Bankruptcy feels like a scary subject. The very word suggests to some people a stigma, a sense that one’s life will be permanently damaged in some way. But this is simply not true. Bankruptcy is a remedy provided under federal law to ensure that debtors are able to climb out of a financial hole and restart their lives. Sometimes, due to medical bills or a sudden downturn in the economy, a family can find themselves struggling to make payments. In that case, bankruptcy might be the right solution.

There are several types of bankruptcy. A Chapter 7 bankruptcy—also known as liquidation—will relieve the debtor of all “unsecured” debts, that is, those debts that are not secured by collateral, such as a house or car. In Chapter 7, there are some debts that cannot be discharged at all. These include back-taxes and criminal fines.

A Chapter 13 bankruptcy is a reorganization of your debts. Typically, a person files this to save real property such as their home or their vehicle. Filing under this chapter puts an immediate stop to both a foreclosure or a repossession of your vehicle. If you go this route, you will be able to resume your monthly payments on your property. You will also be required to make monthly payments to the Chapter 13 Trustee in order to catch up on all other debts you may have accumulated.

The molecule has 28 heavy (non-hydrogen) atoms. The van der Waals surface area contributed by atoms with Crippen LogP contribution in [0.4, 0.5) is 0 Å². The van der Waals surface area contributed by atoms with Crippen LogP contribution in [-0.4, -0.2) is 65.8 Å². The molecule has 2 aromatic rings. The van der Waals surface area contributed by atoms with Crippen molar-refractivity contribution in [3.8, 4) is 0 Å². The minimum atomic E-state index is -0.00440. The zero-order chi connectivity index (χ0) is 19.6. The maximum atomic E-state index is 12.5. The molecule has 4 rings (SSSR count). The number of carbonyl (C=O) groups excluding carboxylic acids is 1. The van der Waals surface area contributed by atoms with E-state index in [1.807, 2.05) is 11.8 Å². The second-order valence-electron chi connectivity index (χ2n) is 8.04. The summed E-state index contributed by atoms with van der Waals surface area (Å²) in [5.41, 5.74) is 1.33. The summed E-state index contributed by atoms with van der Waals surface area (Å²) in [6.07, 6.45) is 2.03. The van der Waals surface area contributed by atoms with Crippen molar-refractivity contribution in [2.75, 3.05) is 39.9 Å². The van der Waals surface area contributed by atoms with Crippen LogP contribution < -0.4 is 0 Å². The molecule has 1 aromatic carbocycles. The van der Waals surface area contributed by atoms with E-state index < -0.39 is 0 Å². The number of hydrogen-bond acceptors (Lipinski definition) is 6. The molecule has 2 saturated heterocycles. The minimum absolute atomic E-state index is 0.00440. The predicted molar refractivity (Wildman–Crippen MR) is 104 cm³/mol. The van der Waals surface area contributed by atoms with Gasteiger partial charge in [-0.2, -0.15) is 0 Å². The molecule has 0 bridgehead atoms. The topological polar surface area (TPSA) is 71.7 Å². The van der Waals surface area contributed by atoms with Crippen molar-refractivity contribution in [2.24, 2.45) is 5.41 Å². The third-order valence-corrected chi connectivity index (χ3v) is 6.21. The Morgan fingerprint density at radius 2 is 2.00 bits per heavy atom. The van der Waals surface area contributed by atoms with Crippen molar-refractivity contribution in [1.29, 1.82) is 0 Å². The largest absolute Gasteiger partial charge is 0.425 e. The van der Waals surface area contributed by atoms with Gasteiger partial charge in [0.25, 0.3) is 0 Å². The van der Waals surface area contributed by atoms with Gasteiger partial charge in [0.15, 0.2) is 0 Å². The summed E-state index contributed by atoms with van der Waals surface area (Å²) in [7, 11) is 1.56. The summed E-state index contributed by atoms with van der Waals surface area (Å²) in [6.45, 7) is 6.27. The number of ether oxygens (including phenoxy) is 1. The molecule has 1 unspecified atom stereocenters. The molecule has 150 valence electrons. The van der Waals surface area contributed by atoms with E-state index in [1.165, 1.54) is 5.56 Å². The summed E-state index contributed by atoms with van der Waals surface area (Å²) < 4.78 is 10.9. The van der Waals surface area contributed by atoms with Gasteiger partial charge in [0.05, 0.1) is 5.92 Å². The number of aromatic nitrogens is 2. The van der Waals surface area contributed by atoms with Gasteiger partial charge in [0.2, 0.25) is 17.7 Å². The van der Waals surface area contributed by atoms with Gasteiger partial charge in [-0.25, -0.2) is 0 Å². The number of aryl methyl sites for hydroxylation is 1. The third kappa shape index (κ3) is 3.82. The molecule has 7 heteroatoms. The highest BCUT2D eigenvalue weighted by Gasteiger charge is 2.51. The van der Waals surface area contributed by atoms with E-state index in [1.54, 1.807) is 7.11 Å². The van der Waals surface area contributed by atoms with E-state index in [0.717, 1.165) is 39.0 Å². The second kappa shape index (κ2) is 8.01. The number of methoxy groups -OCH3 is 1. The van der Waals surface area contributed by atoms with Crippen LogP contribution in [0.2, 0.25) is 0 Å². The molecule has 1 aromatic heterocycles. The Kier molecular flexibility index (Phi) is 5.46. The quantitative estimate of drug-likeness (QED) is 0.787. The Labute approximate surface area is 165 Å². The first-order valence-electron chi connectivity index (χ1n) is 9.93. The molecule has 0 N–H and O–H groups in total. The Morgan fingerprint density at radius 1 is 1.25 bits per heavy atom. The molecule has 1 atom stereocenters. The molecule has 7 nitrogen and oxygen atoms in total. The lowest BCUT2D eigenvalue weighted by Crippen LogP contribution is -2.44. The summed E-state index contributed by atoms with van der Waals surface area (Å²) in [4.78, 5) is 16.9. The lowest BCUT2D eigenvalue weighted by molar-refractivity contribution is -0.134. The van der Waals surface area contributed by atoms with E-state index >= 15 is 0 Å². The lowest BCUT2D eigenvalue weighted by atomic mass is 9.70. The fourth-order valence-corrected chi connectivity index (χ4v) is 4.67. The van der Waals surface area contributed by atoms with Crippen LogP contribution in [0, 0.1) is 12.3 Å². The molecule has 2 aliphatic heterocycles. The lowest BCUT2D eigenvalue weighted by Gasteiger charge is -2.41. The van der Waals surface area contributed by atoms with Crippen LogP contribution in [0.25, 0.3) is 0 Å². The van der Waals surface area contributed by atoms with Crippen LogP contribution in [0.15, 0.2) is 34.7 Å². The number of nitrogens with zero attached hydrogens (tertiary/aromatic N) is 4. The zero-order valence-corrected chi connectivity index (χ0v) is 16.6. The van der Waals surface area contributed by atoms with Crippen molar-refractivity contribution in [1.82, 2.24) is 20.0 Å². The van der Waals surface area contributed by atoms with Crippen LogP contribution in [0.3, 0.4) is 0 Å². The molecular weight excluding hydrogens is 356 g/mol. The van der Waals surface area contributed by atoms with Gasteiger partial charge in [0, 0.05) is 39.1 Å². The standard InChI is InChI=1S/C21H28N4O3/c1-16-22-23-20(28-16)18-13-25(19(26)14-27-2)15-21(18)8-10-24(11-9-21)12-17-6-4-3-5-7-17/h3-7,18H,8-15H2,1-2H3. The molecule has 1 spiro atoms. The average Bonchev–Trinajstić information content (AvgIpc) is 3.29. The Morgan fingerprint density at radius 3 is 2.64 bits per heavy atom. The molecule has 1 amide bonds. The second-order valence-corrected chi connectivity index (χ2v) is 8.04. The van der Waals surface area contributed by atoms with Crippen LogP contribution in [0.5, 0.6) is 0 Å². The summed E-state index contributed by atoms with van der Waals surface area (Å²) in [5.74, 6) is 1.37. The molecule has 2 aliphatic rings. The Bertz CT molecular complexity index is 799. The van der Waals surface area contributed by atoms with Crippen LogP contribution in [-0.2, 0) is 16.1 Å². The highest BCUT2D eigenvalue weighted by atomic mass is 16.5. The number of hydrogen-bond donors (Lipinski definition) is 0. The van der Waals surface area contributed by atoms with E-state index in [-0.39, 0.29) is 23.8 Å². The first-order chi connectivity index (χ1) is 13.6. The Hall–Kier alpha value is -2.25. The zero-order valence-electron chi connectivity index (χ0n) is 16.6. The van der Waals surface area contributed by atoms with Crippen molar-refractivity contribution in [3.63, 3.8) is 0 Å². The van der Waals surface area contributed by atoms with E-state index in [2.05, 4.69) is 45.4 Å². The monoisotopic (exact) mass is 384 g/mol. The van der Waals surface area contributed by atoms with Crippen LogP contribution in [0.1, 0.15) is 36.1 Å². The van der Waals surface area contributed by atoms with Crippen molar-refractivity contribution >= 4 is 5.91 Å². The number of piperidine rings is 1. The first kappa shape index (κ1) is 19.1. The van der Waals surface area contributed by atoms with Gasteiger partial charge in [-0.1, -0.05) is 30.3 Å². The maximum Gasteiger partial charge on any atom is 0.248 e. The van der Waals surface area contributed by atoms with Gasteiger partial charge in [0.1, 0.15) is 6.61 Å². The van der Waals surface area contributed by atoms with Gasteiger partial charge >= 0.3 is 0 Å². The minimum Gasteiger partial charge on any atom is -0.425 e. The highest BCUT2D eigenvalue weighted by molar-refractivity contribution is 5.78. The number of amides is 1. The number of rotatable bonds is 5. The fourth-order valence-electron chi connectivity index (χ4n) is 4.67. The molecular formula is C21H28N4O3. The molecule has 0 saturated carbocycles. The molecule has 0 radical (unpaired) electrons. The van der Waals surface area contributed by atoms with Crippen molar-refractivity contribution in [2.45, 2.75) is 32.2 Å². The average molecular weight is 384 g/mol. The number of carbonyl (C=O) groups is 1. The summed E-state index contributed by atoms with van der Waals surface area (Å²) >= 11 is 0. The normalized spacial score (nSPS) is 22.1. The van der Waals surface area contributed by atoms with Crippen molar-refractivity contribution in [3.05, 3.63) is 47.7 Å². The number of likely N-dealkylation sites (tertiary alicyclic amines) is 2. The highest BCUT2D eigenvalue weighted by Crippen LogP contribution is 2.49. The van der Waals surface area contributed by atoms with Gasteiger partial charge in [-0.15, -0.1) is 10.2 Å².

There are many factors that determine whether bankruptcy is right for you, and if it is, under which chapter to file. If you have any questions regarding bankruptcy, please contact our office and set up an appointment with one of our attorneys so that they may better advise you on your rights under federal law.